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Israeli graduate finds a piece of family history – thanks to Muni

Roye Mauthner was interviewed by Muni two years ago. Then researcher from Gemany contacted him.

Roye Mauthner, great-grandson of Viktor Mauthner, who was deported to Terezín from Prague.

When fresh graduate of Masaryk University Roye Mauthner, who comes from Israel, was interviewed by Muni two years ago, he could not have imagined just what it would bring to him and his family. In the interview, he mentioned his grandfather and as the interview was also published in English, it came to the attention of German provenance researchers who were looking for the relatives of a Viktor Mauthner – a name signed in some of the books in their archives.

Did you have any idea that this mention of your family in the Muni interview could lead to this new link to your family history?
No idea at all. I just briefly mentioned that my grandfather came from Prague. And this piece of information in the interview was one of the clues that led a German provenance researchers to contact me on Facebook and ask if my great-grandfather was by any chance called Viktor Mauthner. I was intrigued by the question and I said yes, he was. The researcher was looking for Viktor’s descendants because they had found a book in the archives of a library in Hamburg with an inscription saying it belonged to Viktor Mauthner from Vinohrady, Prague.

How did it get there?
It was probably stolen by the Nazis when my great-grandfather Viktor and his wife Anna were deported to Terezín. They took everything from his family home in Prague as they needed money to finance the war. We were not able to trace how the book got into the library archives; it was probably sold by the Nazis and changed hands several times before it got there, maybe as a donation from some organisation – it’s hard to tell.

It is a book by Theodor Herzl, born Benjamin Ze’ev Herzl – the father of modern Zionism, who supported the creation of the Israel state as the home of the Jewish people. My great-grandfather was a great admirer of his and even named Benjamin, my grandfather, after him.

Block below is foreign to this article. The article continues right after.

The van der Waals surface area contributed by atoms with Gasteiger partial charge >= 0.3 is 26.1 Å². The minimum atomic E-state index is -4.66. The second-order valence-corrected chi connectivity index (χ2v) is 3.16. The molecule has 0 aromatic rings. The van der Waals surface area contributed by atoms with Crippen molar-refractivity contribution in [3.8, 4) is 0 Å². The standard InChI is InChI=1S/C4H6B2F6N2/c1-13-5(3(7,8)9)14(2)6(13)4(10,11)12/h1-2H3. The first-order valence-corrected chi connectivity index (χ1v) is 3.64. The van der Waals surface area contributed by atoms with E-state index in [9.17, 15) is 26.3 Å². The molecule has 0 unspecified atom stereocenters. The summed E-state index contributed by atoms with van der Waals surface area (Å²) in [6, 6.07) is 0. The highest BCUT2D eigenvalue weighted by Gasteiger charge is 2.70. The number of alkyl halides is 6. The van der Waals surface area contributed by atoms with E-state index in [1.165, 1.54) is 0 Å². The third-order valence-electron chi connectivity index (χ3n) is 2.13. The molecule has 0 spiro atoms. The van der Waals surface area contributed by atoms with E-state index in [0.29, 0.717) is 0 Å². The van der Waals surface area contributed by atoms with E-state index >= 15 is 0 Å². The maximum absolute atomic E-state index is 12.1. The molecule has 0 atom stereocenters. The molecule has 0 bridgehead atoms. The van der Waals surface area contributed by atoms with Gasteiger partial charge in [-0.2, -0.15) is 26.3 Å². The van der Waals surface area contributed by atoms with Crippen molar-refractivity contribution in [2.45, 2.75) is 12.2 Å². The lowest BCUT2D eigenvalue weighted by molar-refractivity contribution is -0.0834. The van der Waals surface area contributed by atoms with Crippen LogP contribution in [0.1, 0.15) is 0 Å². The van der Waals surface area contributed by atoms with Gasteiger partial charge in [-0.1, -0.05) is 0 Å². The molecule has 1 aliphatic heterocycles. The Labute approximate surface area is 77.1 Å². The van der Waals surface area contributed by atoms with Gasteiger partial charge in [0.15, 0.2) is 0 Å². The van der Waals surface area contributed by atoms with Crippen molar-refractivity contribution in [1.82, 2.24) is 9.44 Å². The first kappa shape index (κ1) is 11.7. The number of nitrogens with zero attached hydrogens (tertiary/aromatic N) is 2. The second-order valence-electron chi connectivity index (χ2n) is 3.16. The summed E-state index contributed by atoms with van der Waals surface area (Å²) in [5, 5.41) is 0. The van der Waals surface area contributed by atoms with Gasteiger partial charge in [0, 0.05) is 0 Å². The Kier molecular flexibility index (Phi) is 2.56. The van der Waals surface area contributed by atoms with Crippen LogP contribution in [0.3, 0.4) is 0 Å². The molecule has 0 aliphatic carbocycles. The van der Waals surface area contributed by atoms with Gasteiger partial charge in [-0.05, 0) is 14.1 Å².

While the book doesn’t have any great financial value now, it was very important for us to get it back and it was very emotional for the whole family. We don’t have many mementoes of our ancestors. My great-grandparents, Viktor and Anna, along with their son Pavel, were transferred from Terezín to Auschwitz and murdered. All we have left are a few photos that my grandfather was able to take with him. Fortunately, he managed to flee just before the war broke out, on the last train to Germany and then to Denmark; from there, it was a complicated journey on an icebreaker through the Scandinavian countries and then through Turkey and Syria to Israel.

Viktor Mauthner (1894-1944) and his wife Anna, born Vohryzek.

So your grandfather managed to reach Israel in those difficult times?
Yes, he arrived in 1941. His eldest brother Shlomo was already waiting for him in Haifa. They both registered for an educational programme in Ben Shemen, where they met many young immigrants from Europe including my grandmother. Together with a group of young people, Benjamin and Shlomo founded the Gezer kibbutz, a farm settlement where Shlomo worked as a guard, while my grandfather was active in the agricultural and farming part.

However, the War of Independence broke out in 1948 and my grandfather’s brother was killed. My grandfather and grandmother, who was called Malka and came from Vienna, then moved to Ra’anana in central Israel where their second son was born. Afterwards, my grandfather started working in education, teaching primarily about agriculture. He then worked in the World Bank, which is a UN agency, and finally becamethe Head of the Education department at Israeli Ministry of Agriculture. He travelled throughout the world, sharing the experience, methods, and scientific discoveries made in Israel.

What happened with the book from the German library that contacted you?
They sent it to us in Israel and it is now where it belongs. For our family, it brought some closure to a tragic story. We are overjoyed that the book is back in the family. There was also one more surprise in store for us: the researcher, Anna E. von Villiez, gave a talk about this wonderful story at a German national library conference, and another researcher from a different Hamburg library approached her and said that the surname Mauthner rang a bell.

And this is how they found another of my great-grandfather’s books, by Ben Zion, in a different archive – and this one is even more important and symbolic to our family. We have them both at home now, but we are planning to donate them to the Israeli Holocaust museum. It was by pure chance that we were able to find what could have stayed hidden in the Hamburg library archive. We are very grateful that they got in touch with us and we hope that one day we’ll be able to thank Anna and her colleague in person.

You were interviewed by the Muni magazine two years ago as a fresh graduate of the English-language medicine programme at Masaryk University. What are you doing now?
I enrolled in a PhD programme at Masaryk University right after graduation, so I didn’t entirely leave Brno. I am in the Hygiene, Preventive Medicine, and Epidemiology programme. But I also occasionally work as a locum doctor in the UK.

Who is a locum doctor?